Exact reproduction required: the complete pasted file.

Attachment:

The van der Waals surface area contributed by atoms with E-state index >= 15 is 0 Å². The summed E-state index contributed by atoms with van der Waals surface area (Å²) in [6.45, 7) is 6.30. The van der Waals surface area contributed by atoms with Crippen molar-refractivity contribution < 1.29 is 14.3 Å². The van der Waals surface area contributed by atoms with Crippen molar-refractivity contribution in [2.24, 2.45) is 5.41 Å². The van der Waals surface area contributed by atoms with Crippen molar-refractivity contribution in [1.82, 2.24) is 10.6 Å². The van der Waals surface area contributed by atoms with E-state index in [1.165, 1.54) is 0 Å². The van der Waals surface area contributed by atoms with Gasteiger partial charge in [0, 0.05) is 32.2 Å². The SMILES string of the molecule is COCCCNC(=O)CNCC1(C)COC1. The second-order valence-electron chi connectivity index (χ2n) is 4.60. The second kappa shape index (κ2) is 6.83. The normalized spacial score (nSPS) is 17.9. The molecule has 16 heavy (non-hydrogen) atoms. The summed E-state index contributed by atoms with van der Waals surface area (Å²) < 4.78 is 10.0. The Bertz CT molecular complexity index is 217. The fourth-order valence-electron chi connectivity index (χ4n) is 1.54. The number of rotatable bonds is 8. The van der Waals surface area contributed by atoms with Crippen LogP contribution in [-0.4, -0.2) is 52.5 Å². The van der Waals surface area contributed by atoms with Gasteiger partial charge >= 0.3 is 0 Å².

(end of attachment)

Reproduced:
The van der Waals surface area contributed by atoms with E-state index >= 15 is 0 Å². The summed E-state index contributed by atoms with van der Waals surface area (Å²) in [6.45, 7) is 6.30. The van der Waals surface area contributed by atoms with Crippen molar-refractivity contribution < 1.29 is 14.3 Å². The van der Waals surface area contributed by atoms with Crippen molar-refractivity contribution in [2.24, 2.45) is 5.41 Å². The van der Waals surface area contributed by atoms with Crippen molar-refractivity contribution in [1.82, 2.24) is 10.6 Å². The van der Waals surface area contributed by atoms with E-state index in [1.165, 1.54) is 0 Å². The van der Waals surface area contributed by atoms with Gasteiger partial charge in [0, 0.05) is 32.2 Å². The SMILES string of the molecule is COCCCNC(=O)CNCC1(C)COC1. The second-order valence-electron chi connectivity index (χ2n) is 4.60. The second kappa shape index (κ2) is 6.83. The normalized spacial score (nSPS) is 17.9. The molecule has 16 heavy (non-hydrogen) atoms. The summed E-state index contributed by atoms with van der Waals surface area (Å²) < 4.78 is 10.0. The Bertz CT molecular complexity index is 217. The fourth-order valence-electron chi connectivity index (χ4n) is 1.54. The number of rotatable bonds is 8. The van der Waals surface area contributed by atoms with Crippen LogP contribution in [-0.4, -0.2) is 52.5 Å². The van der Waals surface area contributed by atoms with Gasteiger partial charge >= 0.3 is 0 Å².